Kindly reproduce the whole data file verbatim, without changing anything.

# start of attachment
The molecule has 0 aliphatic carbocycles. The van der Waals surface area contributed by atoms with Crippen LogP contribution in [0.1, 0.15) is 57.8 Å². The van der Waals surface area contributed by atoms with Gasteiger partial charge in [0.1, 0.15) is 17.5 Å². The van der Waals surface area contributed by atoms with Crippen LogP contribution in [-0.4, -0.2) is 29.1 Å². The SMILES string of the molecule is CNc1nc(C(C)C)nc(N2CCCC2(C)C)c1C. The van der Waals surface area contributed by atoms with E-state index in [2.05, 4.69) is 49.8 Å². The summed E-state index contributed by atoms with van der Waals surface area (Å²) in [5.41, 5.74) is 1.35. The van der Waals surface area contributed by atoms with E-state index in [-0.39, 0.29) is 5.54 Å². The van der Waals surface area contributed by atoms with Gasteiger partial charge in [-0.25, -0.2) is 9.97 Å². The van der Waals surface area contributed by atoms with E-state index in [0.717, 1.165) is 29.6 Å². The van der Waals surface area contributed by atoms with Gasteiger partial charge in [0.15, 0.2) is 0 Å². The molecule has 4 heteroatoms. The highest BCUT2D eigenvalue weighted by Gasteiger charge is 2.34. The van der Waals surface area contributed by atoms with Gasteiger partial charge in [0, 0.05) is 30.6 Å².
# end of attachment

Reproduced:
The molecule has 0 aliphatic carbocycles. The van der Waals surface area contributed by atoms with Crippen LogP contribution in [0.1, 0.15) is 57.8 Å². The van der Waals surface area contributed by atoms with Gasteiger partial charge in [0.1, 0.15) is 17.5 Å². The van der Waals surface area contributed by atoms with Crippen LogP contribution in [-0.4, -0.2) is 29.1 Å². The SMILES string of the molecule is CNc1nc(C(C)C)nc(N2CCCC2(C)C)c1C. The van der Waals surface area contributed by atoms with E-state index in [2.05, 4.69) is 49.8 Å². The summed E-state index contributed by atoms with van der Waals surface area (Å²) in [5.41, 5.74) is 1.35. The van der Waals surface area contributed by atoms with E-state index in [-0.39, 0.29) is 5.54 Å². The van der Waals surface area contributed by atoms with Gasteiger partial charge in [-0.25, -0.2) is 9.97 Å². The van der Waals surface area contributed by atoms with E-state index in [0.717, 1.165) is 29.6 Å². The van der Waals surface area contributed by atoms with Gasteiger partial charge in [0.15, 0.2) is 0 Å². The molecule has 4 heteroatoms. The highest BCUT2D eigenvalue weighted by Gasteiger charge is 2.34. The van der Waals surface area contributed by atoms with Gasteiger partial charge in [0, 0.05) is 30.6 Å².